SINGAPORE - Singapore may be tiny, but it is home to one-third of the world's coral species.
However, it has lost 60 per cent of its original reefs, especially deeper ones, to development and silt kicked up by reclamation.
When these threats clash with the need to conserve natural habitats, artificial reefs can be a potential solution.
Industrial developer JTC Corporation (once the Jurong Town Corporation) is planning a small pilot test of an artificial reef at the north-west corner of Sisters' Island in Singapore's southern waters.
Last month, it called a tender for experts to work out the environmental impact of the proposed pilot reef and the details of a coral transplantation programme. The tender closes on April 22.
Among the factors to be studied: the quality of the water at the site; the amount of sediment the site gets; whether sediments contain heavy metals and chemicals toxic to marine life; the shape and slope of the sea floor; whether it will affect other corals growing naturally nearby; and whether it will have any impact on ships' safe navigation, among other things.
If the artificial reef project is feasible, the next step will be to transplant corals onto a prism-shaped structure made of granite rocks.
A JTC spokesman told The Sunday Times that the project was a follow- up from a theoretical study two years ago that identified Sisters' Island as a possible trial site for an artificial reef.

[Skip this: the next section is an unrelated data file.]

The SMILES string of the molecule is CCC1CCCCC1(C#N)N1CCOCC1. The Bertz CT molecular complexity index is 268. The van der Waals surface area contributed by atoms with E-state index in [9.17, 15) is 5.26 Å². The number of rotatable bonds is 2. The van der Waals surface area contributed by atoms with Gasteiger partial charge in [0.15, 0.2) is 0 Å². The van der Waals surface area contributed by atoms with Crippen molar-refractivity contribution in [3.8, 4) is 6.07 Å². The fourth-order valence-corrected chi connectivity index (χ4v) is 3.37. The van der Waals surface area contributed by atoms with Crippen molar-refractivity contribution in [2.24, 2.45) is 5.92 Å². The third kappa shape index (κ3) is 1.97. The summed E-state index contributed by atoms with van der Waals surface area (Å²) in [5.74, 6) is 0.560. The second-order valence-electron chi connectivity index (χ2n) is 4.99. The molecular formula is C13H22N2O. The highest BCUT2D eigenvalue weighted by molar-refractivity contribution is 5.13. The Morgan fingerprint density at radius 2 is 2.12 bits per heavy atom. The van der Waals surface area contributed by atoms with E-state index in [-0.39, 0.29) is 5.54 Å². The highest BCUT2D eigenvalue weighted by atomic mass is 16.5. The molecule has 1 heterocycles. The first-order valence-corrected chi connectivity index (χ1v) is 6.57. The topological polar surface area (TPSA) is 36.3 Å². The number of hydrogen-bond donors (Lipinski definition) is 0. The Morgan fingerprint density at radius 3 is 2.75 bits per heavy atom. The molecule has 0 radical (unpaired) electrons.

And depending on its success, further studies can be conducted to select additional sites if required in the future.
She said: "When planning for possible future coastal development plans, one of the factors that JTC takes into account is the coral reef habitat.
"As some developments might potentially cause impact to the corals, one possible pre-emptive mitigation measure is to create artificial reefs to house affected coral habitats. This will help to safeguard Singapore's coral reef biodiversity."
But the JTC effort is not the first of its kind here. Over the years, at least three artificial reef projects were set up for various purposes, but they have had mixed results.
Why would anyone build an artificial reef? Initially, they were used in Japan and the United States to attract fish to commercial and recreational fisheries, said National University of Singapore marine biology expert Chou Loke Ming.
In some countries, they are used for dive tourism. Shepherding divers to a sunken car or underwater statue garden helps take pressure off other reef sites.
And in Indonesia's Komodo National Park, piles of granite rocks were used as a cheap, readily-available base for corals to grow back after dynamite fishing damaged existing reefs.
The latter project was the inspiration for JTC's reef design, said Dr Karenne Tun, deputy director of the coastal and marine department at the National Parks Board's National Biodiversity Centre.